Delegates from all disciplines, departments and CHASE institutions were offered exclusive access to the hallowed shelves of Norwich Cathedral’s library for one afternoon only. Tucked inside the cloister is a collection of liturgical and secular works which have been donated and accumulated over the years by the diocese, with the earliest printed text in this collection dating to 1474. Students were fuelled up on refreshments before being given a selection of materials to look at; Peter Aston’s collection of 18th and 19th century musical scores; 16th and 17th-century early-printed books; a beautifully illuminated frontispiece to a copy of the doomsday account, and a wooden seal box from the 13th century, one of only a handful still extant in the UK.
Clear favourites emerged when the illustrated 1751 edition of Spenser’s Faerie Queene was whipped out, proof that even to a contemporary audience, the Spenserian stanza is still very much vibrantly alive. Other works included a first edition of Holinshed’s Chronicles from 1577; this was the book that Shakespeare consulted when writing his history plays, and served as a crucial text on the history of England’s invasions and the subsequent monarchs who proceeded to reign up until the sixteenth century. John Lydgate’s verse additions to Chaucer’s Canterbury Tales and a later printed amalgamation of these works proved a welcome way in to talking about editorial license and issues of author legitimacy in a pre-copyright renaissance world. The Arcadia by Philip Sidney provided some welcome pastoral relief, and attendees learnt about printing techniques, woodcuts, and the kinds of attitudes towards newly-emerging print culture in England, from the initial press of Johannes Gutenberg in 1440, through to the burgeoning trade of print shops in the latter half of the 16th century.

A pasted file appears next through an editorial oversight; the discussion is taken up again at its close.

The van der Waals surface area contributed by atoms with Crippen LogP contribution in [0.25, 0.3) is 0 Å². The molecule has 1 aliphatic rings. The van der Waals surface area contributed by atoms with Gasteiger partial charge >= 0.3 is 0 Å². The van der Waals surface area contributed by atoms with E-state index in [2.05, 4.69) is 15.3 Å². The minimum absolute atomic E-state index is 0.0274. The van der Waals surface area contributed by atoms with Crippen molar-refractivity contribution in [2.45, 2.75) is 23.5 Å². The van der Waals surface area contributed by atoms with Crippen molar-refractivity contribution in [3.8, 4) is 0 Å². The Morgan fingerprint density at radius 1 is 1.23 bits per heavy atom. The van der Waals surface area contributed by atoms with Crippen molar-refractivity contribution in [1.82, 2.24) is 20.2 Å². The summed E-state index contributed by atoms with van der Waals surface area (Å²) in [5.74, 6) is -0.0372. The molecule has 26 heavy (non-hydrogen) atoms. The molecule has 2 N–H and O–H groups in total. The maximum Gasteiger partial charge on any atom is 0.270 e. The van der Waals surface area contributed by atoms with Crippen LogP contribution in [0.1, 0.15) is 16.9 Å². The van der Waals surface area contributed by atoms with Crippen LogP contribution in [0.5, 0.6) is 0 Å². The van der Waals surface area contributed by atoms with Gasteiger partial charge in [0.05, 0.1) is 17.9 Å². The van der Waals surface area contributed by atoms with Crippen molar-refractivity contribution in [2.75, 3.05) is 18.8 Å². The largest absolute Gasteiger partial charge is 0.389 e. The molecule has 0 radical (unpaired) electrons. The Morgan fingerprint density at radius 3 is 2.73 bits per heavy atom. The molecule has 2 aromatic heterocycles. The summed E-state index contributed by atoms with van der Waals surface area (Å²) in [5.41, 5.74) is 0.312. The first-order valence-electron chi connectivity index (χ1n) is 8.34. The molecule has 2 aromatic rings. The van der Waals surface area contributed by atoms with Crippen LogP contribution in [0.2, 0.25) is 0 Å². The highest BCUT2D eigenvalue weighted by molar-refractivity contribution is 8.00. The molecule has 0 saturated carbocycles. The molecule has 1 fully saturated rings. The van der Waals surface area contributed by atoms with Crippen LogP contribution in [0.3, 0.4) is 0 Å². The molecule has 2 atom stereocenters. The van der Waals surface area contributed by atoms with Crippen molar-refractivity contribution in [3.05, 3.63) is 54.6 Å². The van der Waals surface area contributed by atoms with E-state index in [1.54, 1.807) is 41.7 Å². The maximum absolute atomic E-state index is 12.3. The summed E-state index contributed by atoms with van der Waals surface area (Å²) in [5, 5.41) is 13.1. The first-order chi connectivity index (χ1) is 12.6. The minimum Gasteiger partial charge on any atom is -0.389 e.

Delegates were also given an exclusive chance to look at the Norwich Domesday, a 15th-century copy of a late 13th- century taxation valuation of the diocese which is the only pre-Reformation manuscript remaining at the Cathedral. Its illuminated opening page displayed the real significance of this piece of social history, which was only just saved from the book-burners of Cromwell’s army by the clergy. The Priory’s 13th-century wooden seal box positively creaked with history with its twin sections and six keys containing rare seal matrices.
A welcome and satisfying murmur pervaded the length of the library as each group moved from manuscript, to printed text, to musical score, and the 1913-built shelves, packed with intriguing acquisitions, were the focus of some attention, with students keen to see what else was hidden within the depths. There was a real sense that a historical pilgrimage from the written word (and musical note) to the printed copy had been completed, and that the themes of ‘Space and Time; central to CHASE’s conference had been admirably served by the afternoon’s discoveries.
The cathedral library is open to visitors Tuesday to Thursday 9.30am - 4.30pm and on the first Saturday of the month, 12.30 - 2.30pm. You can find out more about access to the collections by contacting its Librarian and Curator, Gudrun Warren at email@example.com.